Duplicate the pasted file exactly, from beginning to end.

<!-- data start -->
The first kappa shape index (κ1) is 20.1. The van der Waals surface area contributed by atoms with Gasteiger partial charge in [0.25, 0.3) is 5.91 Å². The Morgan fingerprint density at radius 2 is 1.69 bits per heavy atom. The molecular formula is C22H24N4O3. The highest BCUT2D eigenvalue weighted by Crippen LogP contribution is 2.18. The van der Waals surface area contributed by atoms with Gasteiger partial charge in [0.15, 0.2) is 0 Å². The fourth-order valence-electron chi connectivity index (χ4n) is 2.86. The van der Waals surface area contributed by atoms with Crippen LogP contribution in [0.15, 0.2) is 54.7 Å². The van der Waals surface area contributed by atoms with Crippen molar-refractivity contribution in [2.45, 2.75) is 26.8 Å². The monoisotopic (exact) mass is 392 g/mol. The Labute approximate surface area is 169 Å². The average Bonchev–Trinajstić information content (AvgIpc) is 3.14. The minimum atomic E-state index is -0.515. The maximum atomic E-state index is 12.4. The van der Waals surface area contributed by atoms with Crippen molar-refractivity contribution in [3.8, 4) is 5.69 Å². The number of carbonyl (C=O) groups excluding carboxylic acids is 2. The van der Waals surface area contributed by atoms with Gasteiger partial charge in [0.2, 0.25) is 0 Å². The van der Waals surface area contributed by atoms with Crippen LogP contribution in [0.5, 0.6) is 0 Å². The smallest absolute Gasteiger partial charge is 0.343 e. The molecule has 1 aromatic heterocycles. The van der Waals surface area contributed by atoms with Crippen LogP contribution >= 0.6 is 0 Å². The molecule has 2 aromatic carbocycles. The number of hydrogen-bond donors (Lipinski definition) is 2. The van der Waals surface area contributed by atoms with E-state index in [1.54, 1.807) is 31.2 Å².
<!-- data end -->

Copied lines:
The first kappa shape index (κ1) is 20.1. The van der Waals surface area contributed by atoms with Gasteiger partial charge in [0.25, 0.3) is 5.91 Å². The Morgan fingerprint density at radius 2 is 1.69 bits per heavy atom. The molecular formula is C22H24N4O3. The highest BCUT2D eigenvalue weighted by Crippen LogP contribution is 2.18. The van der Waals surface area contributed by atoms with Gasteiger partial charge in [0.15, 0.2) is 0 Å². The fourth-order valence-electron chi connectivity index (χ4n) is 2.86. The van der Waals surface area contributed by atoms with Crippen LogP contribution in [0.15, 0.2) is 54.7 Å². The van der Waals surface area contributed by atoms with Crippen molar-refractivity contribution in [2.45, 2.75) is 26.8 Å². The monoisotopic (exact) mass is 392 g/mol. The Labute approximate surface area is 169 Å². The average Bonchev–Trinajstić information content (AvgIpc) is 3.14. The minimum atomic E-state index is -0.515. The maximum atomic E-state index is 12.4. The van der Waals surface area contributed by atoms with Crippen molar-refractivity contribution in [3.8, 4) is 5.69 Å². The number of carbonyl (C=O) groups excluding carboxylic acids is 2. The van der Waals surface area contributed by atoms with Gasteiger partial charge in [0.2, 0.25) is 0 Å². The van der Waals surface area contributed by atoms with Crippen LogP contribution in [0.5, 0.6) is 0 Å². The smallest absolute Gasteiger partial charge is 0.343 e. The molecule has 1 aromatic heterocycles. The van der Waals surface area contributed by atoms with Crippen LogP contribution >= 0.6 is 0 Å². The molecule has 2 aromatic carbocycles. The number of hydrogen-bond donors (Lipinski definition) is 2. The van der Waals surface area contributed by atoms with E-state index in [1.54, 1.807) is 31.2 Å².